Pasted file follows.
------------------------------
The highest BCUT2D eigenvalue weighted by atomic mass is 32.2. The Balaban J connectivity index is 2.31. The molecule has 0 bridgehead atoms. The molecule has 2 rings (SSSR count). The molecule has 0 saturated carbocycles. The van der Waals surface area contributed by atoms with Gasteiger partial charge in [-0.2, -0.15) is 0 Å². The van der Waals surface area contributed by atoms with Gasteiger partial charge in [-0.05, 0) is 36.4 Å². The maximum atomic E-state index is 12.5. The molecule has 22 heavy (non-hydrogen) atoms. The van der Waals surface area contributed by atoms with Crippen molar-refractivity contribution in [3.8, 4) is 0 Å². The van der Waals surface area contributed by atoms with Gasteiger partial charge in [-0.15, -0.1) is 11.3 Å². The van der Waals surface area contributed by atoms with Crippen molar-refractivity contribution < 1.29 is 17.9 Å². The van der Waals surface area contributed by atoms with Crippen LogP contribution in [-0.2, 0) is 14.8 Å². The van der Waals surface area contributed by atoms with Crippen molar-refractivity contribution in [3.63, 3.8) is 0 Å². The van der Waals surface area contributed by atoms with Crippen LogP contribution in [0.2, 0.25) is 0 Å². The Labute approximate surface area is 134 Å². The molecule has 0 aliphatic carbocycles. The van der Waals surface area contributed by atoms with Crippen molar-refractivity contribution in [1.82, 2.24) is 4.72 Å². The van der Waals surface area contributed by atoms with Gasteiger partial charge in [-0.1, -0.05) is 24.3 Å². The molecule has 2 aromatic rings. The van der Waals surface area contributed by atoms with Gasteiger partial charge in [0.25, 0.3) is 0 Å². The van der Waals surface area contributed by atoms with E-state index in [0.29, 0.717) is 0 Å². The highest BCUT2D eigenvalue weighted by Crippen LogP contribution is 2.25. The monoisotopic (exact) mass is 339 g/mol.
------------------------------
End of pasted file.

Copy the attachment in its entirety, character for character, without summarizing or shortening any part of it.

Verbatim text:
The highest BCUT2D eigenvalue weighted by atomic mass is 32.2. The Balaban J connectivity index is 2.31. The molecule has 0 bridgehead atoms. The molecule has 2 rings (SSSR count). The molecule has 0 saturated carbocycles. The van der Waals surface area contributed by atoms with Gasteiger partial charge in [-0.2, -0.15) is 0 Å². The van der Waals surface area contributed by atoms with Gasteiger partial charge in [-0.05, 0) is 36.4 Å². The maximum atomic E-state index is 12.5. The molecule has 22 heavy (non-hydrogen) atoms. The van der Waals surface area contributed by atoms with Crippen molar-refractivity contribution in [3.8, 4) is 0 Å². The van der Waals surface area contributed by atoms with Gasteiger partial charge in [-0.15, -0.1) is 11.3 Å². The van der Waals surface area contributed by atoms with Crippen molar-refractivity contribution < 1.29 is 17.9 Å². The van der Waals surface area contributed by atoms with Crippen LogP contribution in [-0.2, 0) is 14.8 Å². The van der Waals surface area contributed by atoms with Crippen molar-refractivity contribution in [3.63, 3.8) is 0 Å². The van der Waals surface area contributed by atoms with Crippen LogP contribution in [0.2, 0.25) is 0 Å². The Labute approximate surface area is 134 Å². The molecule has 0 aliphatic carbocycles. The van der Waals surface area contributed by atoms with Crippen molar-refractivity contribution in [1.82, 2.24) is 4.72 Å². The van der Waals surface area contributed by atoms with Gasteiger partial charge in [-0.1, -0.05) is 24.3 Å². The molecule has 2 aromatic rings. The van der Waals surface area contributed by atoms with Gasteiger partial charge in [0.25, 0.3) is 0 Å². The van der Waals surface area contributed by atoms with E-state index in [0.29, 0.717) is 0 Å². The highest BCUT2D eigenvalue weighted by Crippen LogP contribution is 2.25. The monoisotopic (exact) mass is 339 g/mol.